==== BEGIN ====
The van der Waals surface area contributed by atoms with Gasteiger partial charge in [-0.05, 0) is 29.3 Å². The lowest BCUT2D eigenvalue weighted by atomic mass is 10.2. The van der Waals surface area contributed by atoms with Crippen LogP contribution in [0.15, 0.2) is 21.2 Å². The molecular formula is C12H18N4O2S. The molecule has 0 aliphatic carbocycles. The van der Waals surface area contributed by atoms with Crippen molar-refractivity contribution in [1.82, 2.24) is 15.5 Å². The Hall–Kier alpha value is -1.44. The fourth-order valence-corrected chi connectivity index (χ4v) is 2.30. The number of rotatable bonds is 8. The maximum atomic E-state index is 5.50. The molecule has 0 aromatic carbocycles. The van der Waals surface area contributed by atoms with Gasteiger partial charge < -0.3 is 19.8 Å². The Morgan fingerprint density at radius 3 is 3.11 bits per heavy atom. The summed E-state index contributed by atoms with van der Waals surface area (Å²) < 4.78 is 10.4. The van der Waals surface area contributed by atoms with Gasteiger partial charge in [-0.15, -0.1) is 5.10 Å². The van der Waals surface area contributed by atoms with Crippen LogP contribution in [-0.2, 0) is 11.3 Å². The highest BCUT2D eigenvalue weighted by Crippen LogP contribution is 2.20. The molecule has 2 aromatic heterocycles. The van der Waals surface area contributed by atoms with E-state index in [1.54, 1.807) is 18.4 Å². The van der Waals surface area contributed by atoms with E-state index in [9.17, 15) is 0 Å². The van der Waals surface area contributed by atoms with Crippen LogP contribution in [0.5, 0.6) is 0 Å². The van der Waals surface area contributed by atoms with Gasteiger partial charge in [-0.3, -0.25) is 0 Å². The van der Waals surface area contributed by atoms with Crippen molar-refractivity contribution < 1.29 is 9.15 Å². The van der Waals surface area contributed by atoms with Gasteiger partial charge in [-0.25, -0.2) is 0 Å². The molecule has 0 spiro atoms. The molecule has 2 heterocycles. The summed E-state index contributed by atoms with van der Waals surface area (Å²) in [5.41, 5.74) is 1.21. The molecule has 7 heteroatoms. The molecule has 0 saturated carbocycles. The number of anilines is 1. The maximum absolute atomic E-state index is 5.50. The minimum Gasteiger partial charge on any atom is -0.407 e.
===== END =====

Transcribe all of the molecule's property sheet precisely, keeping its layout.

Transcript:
The van der Waals surface area contributed by atoms with Gasteiger partial charge in [-0.05, 0) is 29.3 Å². The lowest BCUT2D eigenvalue weighted by atomic mass is 10.2. The van der Waals surface area contributed by atoms with Crippen LogP contribution in [0.15, 0.2) is 21.2 Å². The molecular formula is C12H18N4O2S. The molecule has 0 aliphatic carbocycles. The van der Waals surface area contributed by atoms with Crippen molar-refractivity contribution in [1.82, 2.24) is 15.5 Å². The Hall–Kier alpha value is -1.44. The fourth-order valence-corrected chi connectivity index (χ4v) is 2.30. The number of rotatable bonds is 8. The maximum atomic E-state index is 5.50. The molecule has 0 aromatic carbocycles. The van der Waals surface area contributed by atoms with Gasteiger partial charge < -0.3 is 19.8 Å². The Morgan fingerprint density at radius 3 is 3.11 bits per heavy atom. The summed E-state index contributed by atoms with van der Waals surface area (Å²) < 4.78 is 10.4. The van der Waals surface area contributed by atoms with Gasteiger partial charge in [-0.15, -0.1) is 5.10 Å². The van der Waals surface area contributed by atoms with Crippen LogP contribution in [-0.2, 0) is 11.3 Å². The highest BCUT2D eigenvalue weighted by Crippen LogP contribution is 2.20. The molecule has 2 aromatic heterocycles. The van der Waals surface area contributed by atoms with E-state index in [1.54, 1.807) is 18.4 Å². The van der Waals surface area contributed by atoms with E-state index in [9.17, 15) is 0 Å². The van der Waals surface area contributed by atoms with Crippen LogP contribution in [0.5, 0.6) is 0 Å². The van der Waals surface area contributed by atoms with Gasteiger partial charge in [-0.3, -0.25) is 0 Å². The van der Waals surface area contributed by atoms with Crippen molar-refractivity contribution < 1.29 is 9.15 Å². The van der Waals surface area contributed by atoms with Gasteiger partial charge in [-0.25, -0.2) is 0 Å². The molecule has 0 spiro atoms. The molecule has 2 heterocycles. The summed E-state index contributed by atoms with van der Waals surface area (Å²) in [5.41, 5.74) is 1.21. The molecule has 7 heteroatoms. The molecule has 0 saturated carbocycles. The number of anilines is 1. The maximum absolute atomic E-state index is 5.50. The minimum Gasteiger partial charge on any atom is -0.407 e.